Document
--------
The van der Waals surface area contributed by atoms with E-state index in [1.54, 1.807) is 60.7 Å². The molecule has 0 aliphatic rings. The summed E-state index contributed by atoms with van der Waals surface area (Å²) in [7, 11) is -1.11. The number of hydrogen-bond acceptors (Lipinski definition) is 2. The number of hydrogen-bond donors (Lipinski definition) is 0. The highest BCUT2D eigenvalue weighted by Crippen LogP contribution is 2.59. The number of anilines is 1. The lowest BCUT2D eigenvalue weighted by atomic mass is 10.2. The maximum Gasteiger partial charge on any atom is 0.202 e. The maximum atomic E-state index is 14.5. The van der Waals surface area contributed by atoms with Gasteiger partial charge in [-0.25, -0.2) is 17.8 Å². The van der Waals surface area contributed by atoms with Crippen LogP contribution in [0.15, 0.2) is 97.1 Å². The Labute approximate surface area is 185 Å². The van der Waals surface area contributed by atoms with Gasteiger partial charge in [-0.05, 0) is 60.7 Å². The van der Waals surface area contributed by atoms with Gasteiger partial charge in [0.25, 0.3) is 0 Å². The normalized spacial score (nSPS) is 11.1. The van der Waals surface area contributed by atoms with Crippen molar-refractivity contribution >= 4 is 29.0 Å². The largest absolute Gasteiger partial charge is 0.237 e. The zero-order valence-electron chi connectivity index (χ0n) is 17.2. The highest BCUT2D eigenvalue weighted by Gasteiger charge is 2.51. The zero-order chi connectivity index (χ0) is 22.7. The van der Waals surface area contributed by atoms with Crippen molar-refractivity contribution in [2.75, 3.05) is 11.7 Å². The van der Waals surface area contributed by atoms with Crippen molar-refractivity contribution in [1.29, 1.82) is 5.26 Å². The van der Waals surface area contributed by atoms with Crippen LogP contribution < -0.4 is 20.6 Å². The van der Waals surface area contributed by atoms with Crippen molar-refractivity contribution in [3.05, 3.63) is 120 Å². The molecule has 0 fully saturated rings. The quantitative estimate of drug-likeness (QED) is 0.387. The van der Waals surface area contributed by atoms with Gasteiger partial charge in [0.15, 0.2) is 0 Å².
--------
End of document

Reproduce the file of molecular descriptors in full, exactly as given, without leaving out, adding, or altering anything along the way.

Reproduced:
The van der Waals surface area contributed by atoms with E-state index in [1.54, 1.807) is 60.7 Å². The molecule has 0 aliphatic rings. The summed E-state index contributed by atoms with van der Waals surface area (Å²) in [7, 11) is -1.11. The number of hydrogen-bond acceptors (Lipinski definition) is 2. The number of hydrogen-bond donors (Lipinski definition) is 0. The highest BCUT2D eigenvalue weighted by Crippen LogP contribution is 2.59. The number of anilines is 1. The lowest BCUT2D eigenvalue weighted by atomic mass is 10.2. The maximum Gasteiger partial charge on any atom is 0.202 e. The maximum atomic E-state index is 14.5. The van der Waals surface area contributed by atoms with Gasteiger partial charge in [-0.25, -0.2) is 17.8 Å². The van der Waals surface area contributed by atoms with Crippen LogP contribution in [0.15, 0.2) is 97.1 Å². The Labute approximate surface area is 185 Å². The van der Waals surface area contributed by atoms with Gasteiger partial charge in [-0.05, 0) is 60.7 Å². The van der Waals surface area contributed by atoms with Gasteiger partial charge in [0.25, 0.3) is 0 Å². The normalized spacial score (nSPS) is 11.1. The van der Waals surface area contributed by atoms with Crippen molar-refractivity contribution >= 4 is 29.0 Å². The largest absolute Gasteiger partial charge is 0.237 e. The zero-order valence-electron chi connectivity index (χ0n) is 17.2. The highest BCUT2D eigenvalue weighted by Gasteiger charge is 2.51. The zero-order chi connectivity index (χ0) is 22.7. The van der Waals surface area contributed by atoms with Crippen molar-refractivity contribution in [2.75, 3.05) is 11.7 Å². The van der Waals surface area contributed by atoms with Crippen molar-refractivity contribution in [1.29, 1.82) is 5.26 Å². The van der Waals surface area contributed by atoms with Crippen LogP contribution < -0.4 is 20.6 Å². The van der Waals surface area contributed by atoms with Crippen molar-refractivity contribution in [3.05, 3.63) is 120 Å². The molecule has 0 fully saturated rings. The quantitative estimate of drug-likeness (QED) is 0.387. The van der Waals surface area contributed by atoms with Gasteiger partial charge in [0.15, 0.2) is 0 Å².